Smart SOPs and How to Write Them
By Steven Czyrny
Do you understand your business processes? If you find that your management team or employees are confused about their role in projects, or tasks remain unfinished, it’s time to consider your standard operating procedures.
If you have never put procedures in place, you are wasting time and money in your business. With a few steps, you can remedy this problem and ensure everyone knows their role, and your brand is maintained.
What are Standard Operating Procedures?
Standard operating procedures are checklists for repetitive or recurring tasks. These procedures explain how to complete projects and processes for each department.
Your procedures provide an overview of the tasks involved and provide the steps required to complete these processes. They also provide a timeline to complete each task. You can create standard operating procedures for different types of tasks.
- Customer and employee onboarding
- Content management
- Sales and customer service procedures
- Product launches
Any task that requires consistency will benefit from written procedures.
Benefits of Standard Operating Procedures
Standard operating procedures make it easier to train new employees. With the steps outlined, you can ensure these new employees understand what’s required of them. They make it easier to delegate tasks to employees, ensuring a defined role for each person.
These procedures also cut out mistakes or accidents during processes. If you have procedures in place, it’s easier to hold employees accountable for their work. You can use these procedures to identify areas that need improvement so you can increase productivity.
Procedures help you ensure all employees stay in compliance with any industry regulations. You can state these regulations clearly within the procedures so everyone’s on the same page. This makes it easier to outsource tasks if you want to use remote workers.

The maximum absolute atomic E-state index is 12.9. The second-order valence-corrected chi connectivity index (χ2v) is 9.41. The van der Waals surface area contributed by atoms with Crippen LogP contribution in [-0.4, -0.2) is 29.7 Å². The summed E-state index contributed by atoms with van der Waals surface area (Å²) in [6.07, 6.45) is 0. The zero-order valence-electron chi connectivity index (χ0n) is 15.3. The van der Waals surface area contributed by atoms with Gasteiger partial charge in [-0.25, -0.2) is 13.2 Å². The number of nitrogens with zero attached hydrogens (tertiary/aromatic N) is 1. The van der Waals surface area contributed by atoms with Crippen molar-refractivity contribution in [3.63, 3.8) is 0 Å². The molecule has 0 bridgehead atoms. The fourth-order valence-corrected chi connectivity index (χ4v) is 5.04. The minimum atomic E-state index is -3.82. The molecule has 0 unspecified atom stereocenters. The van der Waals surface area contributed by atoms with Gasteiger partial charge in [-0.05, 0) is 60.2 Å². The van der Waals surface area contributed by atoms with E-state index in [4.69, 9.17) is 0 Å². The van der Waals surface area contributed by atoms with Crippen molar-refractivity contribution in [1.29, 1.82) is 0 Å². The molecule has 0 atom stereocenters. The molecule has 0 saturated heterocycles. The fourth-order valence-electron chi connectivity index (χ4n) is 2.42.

How to Write Standard Operating Procedures
To get started creating standard operating procedures, you want to make sure you’re clear on the processes involved in your business. You also want to keep employees involved in the process. This will ensure you’re able to answer all questions within the procedures.
List Your Processes
Start with a list of all the business processes. Talk with managers to make sure you know every project and process you have in place that needs a procedure.
Group these processes based on needed skillsets and related tasks. Check for any overlap so you can make tasks simpler.
Organize the Processes
Once you understand the processes, create overview procedures for different departments. Start with the basic overview and steps so you can see how many procedures you need for a project.
Break down the responsibilities and steps for the overall project, making sure to answer recurring questions about the process. Once you have this overview in place, break down your procedures based on tasks involved with the main projects.
These breakdowns will go into more detail about the steps required. This will also include a list of skills needed and quality assurance steps for these tasks.
Get Employees Involved
As you complete the procedures, you want to keep employees involved. Have them complete the tasks using these procedures so they can make notes. Encourage them to note areas that need clarification or have simpler methods.
Have them make notes through their processes early on so you have a starting point too.
Review and Adjust
Operating procedures can change with new technologies or changing projects. For instance, a CRM can provide a simpler method for customer onboarding, changing the procedure for this task.
You should review procedures at least once a year to make sure they’re still relevant. Make adjustments as needed so your procedures are simple and complete.
Outsource the SOP Process
If the creation of standard operating procedures seems too time-consuming, you can outsource the process. A business analyst can work with your teams to create professional procedures that meet your business needs.
If you need help with your standard operating procedures, contact us to discover how to get started.